After hiking the Inca Trail to Machu Picchu I was looking forward to heading to the coast, slowing down, enjoying the beach, and catching up on work. Brandy and I landed in Lima, grabbed a cab downtown, and checked into a Bed and Breakfast in Miraflores, a neighborhood that reminded me a lot of Santa Monica, California. We spent the next four days exploring Lima together.
We visited the historic city center, had lunch in China Town, and toured the Monastery of San Francisco where we saw a famous painting of the Last Supper where the main dish is the Peruvian favorite, a guinea pig. Below the Monastery are catacombs where 25,000 Peruvians were buried. You can walk through the narrow pathways surrounded by bones, skulls, and dark alcoves.
One evening we visited Parque de la Reserva, the world’s largest water fountain complex. I hailed a cab and we climbed in. After 2 months in South America I was used to unique experiences, but this would be unforgettable.
The cab was a classic station wagon from the late 90’s. When entering the on-ramp to the freeway the car stalled and we waited a few seconds for the motor to turn over and lurch forward. Once on the highway we chugged along at half the speed of the other cars with honking horns careening past our open windows. The taxi’s horn had been replaced with a siren, which was interesting when the driver laid on it to pass a group of motorcycle cops parked on the side of the road.
Our cab dropped us off at the fountain gates and we paid our entrance fee for what was sure to be fun, but less of an adventure than the taxi ride there. The fountains were pretty incredible, some shooting 80 meters high with lazer light shows and videos projected on the water jets.
In addition to exploring the city center, we rented bikes for a day and rode to Barranco, another neighborhood on the coast. There we found beautiful street art, a burrito bar, and a chill vibe. In a local brewery we met Vesper and Laura, a couple from Wisconsin traveling around the world. The next evening we got together with them to watch some March Madness basketball. Ben Hurst had also arrived in Lima with his van and he joined us at the sports bar.
Brandy’s time in Lima had come to an end though and she headed back to the States. I still had 2 weeks in South America before returning home and decided to stay in Lima and catch up on work. It also helped that Ben was in town, Vesper and Laura were staying a few more days, and Brian would be rolling in over the weekend. I checked into another hostel and settled into life in Lima.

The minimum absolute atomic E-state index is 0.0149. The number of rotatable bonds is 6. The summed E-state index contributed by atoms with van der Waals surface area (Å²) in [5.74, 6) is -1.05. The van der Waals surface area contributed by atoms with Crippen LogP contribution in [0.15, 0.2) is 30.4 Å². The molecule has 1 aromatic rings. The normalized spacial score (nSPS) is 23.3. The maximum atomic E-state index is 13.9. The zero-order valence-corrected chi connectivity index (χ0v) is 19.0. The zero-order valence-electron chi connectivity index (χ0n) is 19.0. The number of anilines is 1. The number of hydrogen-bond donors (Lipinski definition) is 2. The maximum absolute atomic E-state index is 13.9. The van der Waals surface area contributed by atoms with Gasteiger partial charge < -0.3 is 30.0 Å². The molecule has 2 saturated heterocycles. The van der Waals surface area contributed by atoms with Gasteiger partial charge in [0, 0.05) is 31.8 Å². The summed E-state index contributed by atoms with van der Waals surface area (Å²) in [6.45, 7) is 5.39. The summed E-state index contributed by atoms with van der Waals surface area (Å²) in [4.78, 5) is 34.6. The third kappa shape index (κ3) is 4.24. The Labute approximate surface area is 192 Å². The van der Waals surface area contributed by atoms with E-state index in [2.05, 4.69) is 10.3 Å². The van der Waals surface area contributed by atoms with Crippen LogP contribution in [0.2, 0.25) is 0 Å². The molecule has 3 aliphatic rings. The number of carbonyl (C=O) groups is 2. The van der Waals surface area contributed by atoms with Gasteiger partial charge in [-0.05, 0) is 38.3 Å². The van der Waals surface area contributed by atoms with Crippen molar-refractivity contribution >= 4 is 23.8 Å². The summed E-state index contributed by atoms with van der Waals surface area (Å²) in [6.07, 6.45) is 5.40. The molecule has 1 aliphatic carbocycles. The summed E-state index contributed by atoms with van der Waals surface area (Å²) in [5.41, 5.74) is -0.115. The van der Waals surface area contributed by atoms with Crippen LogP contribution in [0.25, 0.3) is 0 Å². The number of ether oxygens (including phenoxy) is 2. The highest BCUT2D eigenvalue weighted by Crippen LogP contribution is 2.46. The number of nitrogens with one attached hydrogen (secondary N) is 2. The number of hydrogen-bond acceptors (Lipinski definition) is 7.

Ben spent the week driving around Lima fixing a few issues with the van. I posted up each morning in the hostel or in a coffee shop nearby and caught up on the work I’d been avoiding. In the afternoon I’d close up shop and head down to the Malecón to run for an hour or two along the ocean. In the evenings I met Ben and Brian down at the park with some other friends from the hostel, watched the sunset over the ocean, and headed out for cold beers.
The days passed quickly. March turned to April, and my flight home approached. Vesper and Laura moved south to continue their around the world trip. Brian left with new friends from the hostel to vagabond through Southern Peru. Ben stuck around a day or so after me to finish some projects on the van, then he drove up to explore the mountains around Huaraz.
I spent the last night of my South American adventure drinking cold beers in Ben’s van down by the ocean. In a few days I’d be back in the Northern Hemisphere doing the same thing in my own van. I’d enjoyed backpacking through South America and had mixed feelings about returning to the United States. I’d stepped out of my comfort zone, explored new places, and met incredible people. I was looking forward to getting back in my van and vagabonding across the country, but as the airplane left Lima I was already dreaming of my next international backpacking adventure.